Monday, July 24, 2006

You're Still a Bad Parent -- Eff Your Certificate

The cover story of this week's Times Sunday magazine is a heart-breaking story about the child welfare system and the precarious line it has to tread between keeping children safe and families in tact. To narrate the mess that is this system, from both a bureaucratic and human perspective, the magazine followed a 29 year-old mother of five who was fighting to get her children back from the state of Connecticut.

Yes, a 29 year-old mother of FIVE, fighting for custody of her children because she's been drug free for a year and has been keeping a tidy home thanks to "disability" payments for epilepsy and child support from one of her kids' grandparents. Funny, her kids' grandparents are giving HER child suppport when the actual grandkids are in a foster home. Nice.

"Marie," the subject profiled for the article, has been attending parenting courses and has been learning to deal with one her kids' ADHD (progressive 90s speak for "since you can't smack some sense into your child it's now time to call unruly, inappropriate behavior a disease"). She has certificates galore extolling her potential to be a functioning, upstanding member of society and she is even doing her homework online to learn about her kid's behavior problem. She needs a Web site to tell her her kid can't behave because she can't keep her legs closed? Sheesh.

Anyway, I don't want to spoil the surprise but three pages into the story we find out that our model of redemption is pregnant with her sixth child. I have to admit that until I read that part of the story I was on this woman's side. Hey, nobody is perfect and if my tax dollars have to fund this nasty war in Iraq they might as well help a young woman get back on her feet. But enough is enough.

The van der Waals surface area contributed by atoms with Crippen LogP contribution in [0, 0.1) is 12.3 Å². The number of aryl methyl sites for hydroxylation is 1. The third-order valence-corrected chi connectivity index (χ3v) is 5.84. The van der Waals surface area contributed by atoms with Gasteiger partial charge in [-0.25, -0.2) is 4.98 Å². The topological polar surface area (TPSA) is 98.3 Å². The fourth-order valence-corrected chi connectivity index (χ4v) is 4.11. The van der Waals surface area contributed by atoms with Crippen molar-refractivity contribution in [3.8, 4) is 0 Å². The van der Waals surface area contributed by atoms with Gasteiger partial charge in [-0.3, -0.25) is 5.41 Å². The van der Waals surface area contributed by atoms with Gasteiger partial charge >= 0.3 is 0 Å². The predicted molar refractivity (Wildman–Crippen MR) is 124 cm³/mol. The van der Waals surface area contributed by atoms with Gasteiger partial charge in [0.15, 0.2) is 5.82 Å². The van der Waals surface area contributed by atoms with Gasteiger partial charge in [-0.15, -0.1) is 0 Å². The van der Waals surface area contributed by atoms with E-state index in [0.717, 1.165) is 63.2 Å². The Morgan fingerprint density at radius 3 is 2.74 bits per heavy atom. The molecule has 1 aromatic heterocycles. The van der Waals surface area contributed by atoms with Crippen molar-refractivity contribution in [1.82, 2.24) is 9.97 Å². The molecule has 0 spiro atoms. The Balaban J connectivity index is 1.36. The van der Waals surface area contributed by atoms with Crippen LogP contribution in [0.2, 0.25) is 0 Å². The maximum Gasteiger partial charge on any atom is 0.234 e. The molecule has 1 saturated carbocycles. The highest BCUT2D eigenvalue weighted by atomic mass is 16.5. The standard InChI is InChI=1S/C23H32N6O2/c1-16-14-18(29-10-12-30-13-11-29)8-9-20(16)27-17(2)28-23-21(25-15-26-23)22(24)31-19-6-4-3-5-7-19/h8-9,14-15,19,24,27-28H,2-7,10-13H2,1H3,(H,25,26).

Stories like Marie's are the reason why the Democrats have to cowtow to peasants and simps. There is no reason why my tax dollars should fund this chick's promiscuity. If there are decent, hardworking families who want to raise her children and teach them that they can be more than a matress and a leech, then I'm all for it. This woman has signed off her right to these children with her flagrant disregard for the law and for her own personal well-being.

I am especially incensed by this story because the woman in question is Puerto Rican. Having grown up in the 'hood myself I've seen many young women think of welfare as a viable option for raising their children. I grew up watching girls not much older than me push strollers while thinking it weird that no time seemed to have passed since we played on my stoop in the summer.

At the heart of this unfortunate situation is an issue of self-worth. I feel as if I know Marie and her family from reading this story. I bet at one point her family just gave up and thought, "oh well, as long as she doesn't go to jail things will be alright." Marie and her family probably don't think much of themselves; like many of the people I grew up around they probably think getting by is just fine and don't see that American Dream as something that applies to them.